Labor and Employment Law Overview: Wisconsin

Labor and Employment Law Overview requirements for other states

Federal law and guidance on this subject should be reviewed together with this section.

Author: XpertHR Editorial Team

Summary

  • Wisconsin law prohibits an employer from discriminating and retaliating against employees in a variety of protected classes. Employers must also allow employees access to their personnel files. See EEO, Diversity and Employee Relations.
  • Wisconsin permits, but limits, preemployment criminal checks. See Recruiting and Hiring.
  • In Wisconsin, there are requirements relating to the minimum wage, overtime and child labor. See Wage and Hour.
  • Wisconsin has laws that relate to employee pay and benefits, including payment of wages, pay statements, pay frequency, wage deductions and health care continuation. See Pay and Benefits.
  • Under Wisconsin law, employees are entitled to certain leaves or time off, including family and medical leave, bone marrow and organ donation leave, Civil Air Patrol leave, emergency responder leave and day of rest requirements. See Time Off and Leaves of Absence.
  • Wisconsin law prohibits smoking in the workplace and texting while driving, and allows weapons in employees' personal vehicles. See Health and Safety.
  • When employment ends, Wisconsin employers must comply with applicable final pay, job reference and mass layoff notification requirements. See Organizational Exit.

Introduction to Employment Law in Wisconsin

Wisconsin has some laws that provide greater protections to employees than federal law, including broader antidiscrimination protections, health care continuation coverage obligations for smaller employers and bone marrow and organ donation leave requirements, but generally follows federal law with respect to topics such as the minimum wage, overtime pay and military leave.

Select Wisconsin employment requirements are summarized below to help an employer understand the range of employment laws affecting the employer-employee relationship in the state. An employer must comply with both federal and state law.

An employer must also comply with applicable municipal law obligations affecting the employment relationship, in addition to complying with state and federal requirements.

EEO, Diversity and Employee Relations

Key Wisconsin requirements impacting EEO, diversity and employee relations are:

Fair Employment Practices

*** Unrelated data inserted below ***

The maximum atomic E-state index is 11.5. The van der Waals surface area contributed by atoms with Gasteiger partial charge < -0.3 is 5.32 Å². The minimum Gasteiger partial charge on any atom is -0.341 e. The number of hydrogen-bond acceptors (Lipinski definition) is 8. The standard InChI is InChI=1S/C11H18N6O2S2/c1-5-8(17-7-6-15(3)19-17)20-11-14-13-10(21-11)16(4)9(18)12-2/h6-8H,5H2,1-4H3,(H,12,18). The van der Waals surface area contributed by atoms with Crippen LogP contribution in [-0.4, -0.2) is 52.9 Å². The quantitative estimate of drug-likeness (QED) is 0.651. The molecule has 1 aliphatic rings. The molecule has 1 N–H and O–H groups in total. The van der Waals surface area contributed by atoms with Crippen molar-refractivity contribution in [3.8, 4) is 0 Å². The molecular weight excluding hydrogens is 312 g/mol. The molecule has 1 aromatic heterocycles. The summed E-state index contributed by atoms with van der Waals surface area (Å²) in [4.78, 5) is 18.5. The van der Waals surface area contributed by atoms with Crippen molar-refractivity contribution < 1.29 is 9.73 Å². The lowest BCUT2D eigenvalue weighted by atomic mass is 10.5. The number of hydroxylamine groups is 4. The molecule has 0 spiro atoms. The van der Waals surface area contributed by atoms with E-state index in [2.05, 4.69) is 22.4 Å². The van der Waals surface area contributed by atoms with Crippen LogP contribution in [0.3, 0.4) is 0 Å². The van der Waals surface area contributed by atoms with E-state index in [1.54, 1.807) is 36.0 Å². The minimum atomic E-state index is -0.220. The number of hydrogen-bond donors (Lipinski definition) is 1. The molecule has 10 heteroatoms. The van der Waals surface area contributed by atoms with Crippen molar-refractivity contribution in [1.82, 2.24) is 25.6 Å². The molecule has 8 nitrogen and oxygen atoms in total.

The Wisconsin Fair Employment Act (WFEA) prohibits an employer from discriminating against or harassing any qualified person based on factors such as:

  • Age (40 years and older);
  • Ancestry;
  • Arrest and conviction record;
  • Creed;
  • Color;
  • Disability;
  • Marital status;
  • Military service;
  • National origin;
  • Nonparticipation in religious or political meetings or communications;
  • Race;
  • Sex (including pregnancy, childbirth, maternity leave or related conditions);
  • Sexual orientation; or
  • Use or nonuse of lawful products off the employer's premises during nonworking time.

It is unlawful to terminate or otherwise discriminate against any individual because he or she has opposed a discriminatory practice, made a complaint, or testified or assisted in any proceeding under the WFEA.

Access to Personnel Files

Upon written request, current and former employees must be given the opportunity to review their personnel records:

  • Within seven working days of the request;
  • On two occasions per calendar year;
  • At a location reasonably near the employee's place of employment; and
  • During normal office hours or at some other reasonable time.

The employer may charge a reasonable copying fee if the employee wants a copy of information from the file.

Current and former employees are also generally entitled to review and copy their medical records.

Be aware that where there is overlap between federal, state and/or local law, complying with the law that offers the greatest rights or benefits to the employee will generally apply.

Additional information on EEO, diversity and employee relations practices in Wisconsin can be found in the Wisconsin Employee Handbook Table of Contents, Disabilities (ADA): Wisconsin, EEO - Discrimination: Wisconsin, EEO - Harassment: Wisconsin, EEO - Retaliation: Wisconsin, HR Management: Wisconsin, Wisconsin Workplace Labor and Employment Law Posters and Does This Law Apply to My Organization in Wisconsin? Federal requirements can be found in Disabilities (ADA): Federal, EEO - Discrimination: Federal, EEO - Harassment: Federal, EEO - Retaliation: Federal and HR Management: Federal.

Recruiting and Hiring

Wisconsin employers may ask applicants about criminal convictions and pending charges. If a pending charge is substantially related to the job sought, an employer may suspend its employment decision until the charge is resolved. If a conviction is substantially related to the job sought, the employer may refuse to hire the applicant.

Be aware that where there is overlap between federal, state and/or local law, complying with the law that offers the greatest rights or benefits to the employee will generally apply.

Additional information on recruiting and hiring practices in Wisconsin can be found in Preemployment Screening and Testing: Wisconsin and Does This Law Apply to My Organization in Wisconsin? Federal requirements can be found in Preemployment Screening and Testing: Federal.

Wage and Hour

Key Wisconsin requirements impacting wages and hours are:

Minimum Wage